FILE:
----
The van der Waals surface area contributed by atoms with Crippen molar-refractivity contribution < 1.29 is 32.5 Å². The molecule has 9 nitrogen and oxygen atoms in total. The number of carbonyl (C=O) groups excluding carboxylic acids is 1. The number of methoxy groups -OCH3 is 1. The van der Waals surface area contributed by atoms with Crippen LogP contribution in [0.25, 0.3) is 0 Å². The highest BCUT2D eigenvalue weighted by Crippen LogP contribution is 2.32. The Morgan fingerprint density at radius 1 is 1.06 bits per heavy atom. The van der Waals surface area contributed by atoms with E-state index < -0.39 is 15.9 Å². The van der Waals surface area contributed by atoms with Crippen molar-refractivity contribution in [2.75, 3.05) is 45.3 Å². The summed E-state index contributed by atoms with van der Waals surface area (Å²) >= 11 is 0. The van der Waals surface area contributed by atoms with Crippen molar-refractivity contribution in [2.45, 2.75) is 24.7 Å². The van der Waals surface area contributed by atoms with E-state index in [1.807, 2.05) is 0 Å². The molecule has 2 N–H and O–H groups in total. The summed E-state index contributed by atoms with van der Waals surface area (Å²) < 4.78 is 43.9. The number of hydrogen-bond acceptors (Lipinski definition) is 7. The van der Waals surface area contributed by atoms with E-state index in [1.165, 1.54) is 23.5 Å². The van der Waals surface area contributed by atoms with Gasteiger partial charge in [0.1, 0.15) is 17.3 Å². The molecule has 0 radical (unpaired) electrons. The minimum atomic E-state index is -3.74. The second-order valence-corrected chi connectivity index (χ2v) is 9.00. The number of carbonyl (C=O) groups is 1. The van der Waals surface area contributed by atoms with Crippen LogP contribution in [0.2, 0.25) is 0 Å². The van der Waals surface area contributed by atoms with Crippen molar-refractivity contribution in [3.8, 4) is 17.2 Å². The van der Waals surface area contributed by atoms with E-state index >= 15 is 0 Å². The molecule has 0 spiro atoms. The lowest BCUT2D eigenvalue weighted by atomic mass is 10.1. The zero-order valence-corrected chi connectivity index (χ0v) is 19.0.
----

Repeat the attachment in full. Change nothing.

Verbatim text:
The van der Waals surface area contributed by atoms with Crippen molar-refractivity contribution < 1.29 is 32.5 Å². The molecule has 9 nitrogen and oxygen atoms in total. The number of carbonyl (C=O) groups excluding carboxylic acids is 1. The number of methoxy groups -OCH3 is 1. The van der Waals surface area contributed by atoms with Crippen LogP contribution in [0.25, 0.3) is 0 Å². The highest BCUT2D eigenvalue weighted by Crippen LogP contribution is 2.32. The Morgan fingerprint density at radius 1 is 1.06 bits per heavy atom. The van der Waals surface area contributed by atoms with E-state index < -0.39 is 15.9 Å². The van der Waals surface area contributed by atoms with Crippen molar-refractivity contribution in [2.75, 3.05) is 45.3 Å². The summed E-state index contributed by atoms with van der Waals surface area (Å²) >= 11 is 0. The van der Waals surface area contributed by atoms with Crippen molar-refractivity contribution in [2.45, 2.75) is 24.7 Å². The van der Waals surface area contributed by atoms with E-state index in [1.807, 2.05) is 0 Å². The molecule has 2 N–H and O–H groups in total. The summed E-state index contributed by atoms with van der Waals surface area (Å²) < 4.78 is 43.9. The number of hydrogen-bond acceptors (Lipinski definition) is 7. The van der Waals surface area contributed by atoms with E-state index in [1.165, 1.54) is 23.5 Å². The van der Waals surface area contributed by atoms with Gasteiger partial charge in [0.1, 0.15) is 17.3 Å². The molecule has 0 radical (unpaired) electrons. The minimum atomic E-state index is -3.74. The second-order valence-corrected chi connectivity index (χ2v) is 9.00. The number of carbonyl (C=O) groups is 1. The van der Waals surface area contributed by atoms with Crippen LogP contribution in [0.2, 0.25) is 0 Å². The van der Waals surface area contributed by atoms with Crippen molar-refractivity contribution in [3.8, 4) is 17.2 Å². The van der Waals surface area contributed by atoms with E-state index >= 15 is 0 Å². The molecule has 0 spiro atoms. The lowest BCUT2D eigenvalue weighted by atomic mass is 10.1. The zero-order valence-corrected chi connectivity index (χ0v) is 19.0.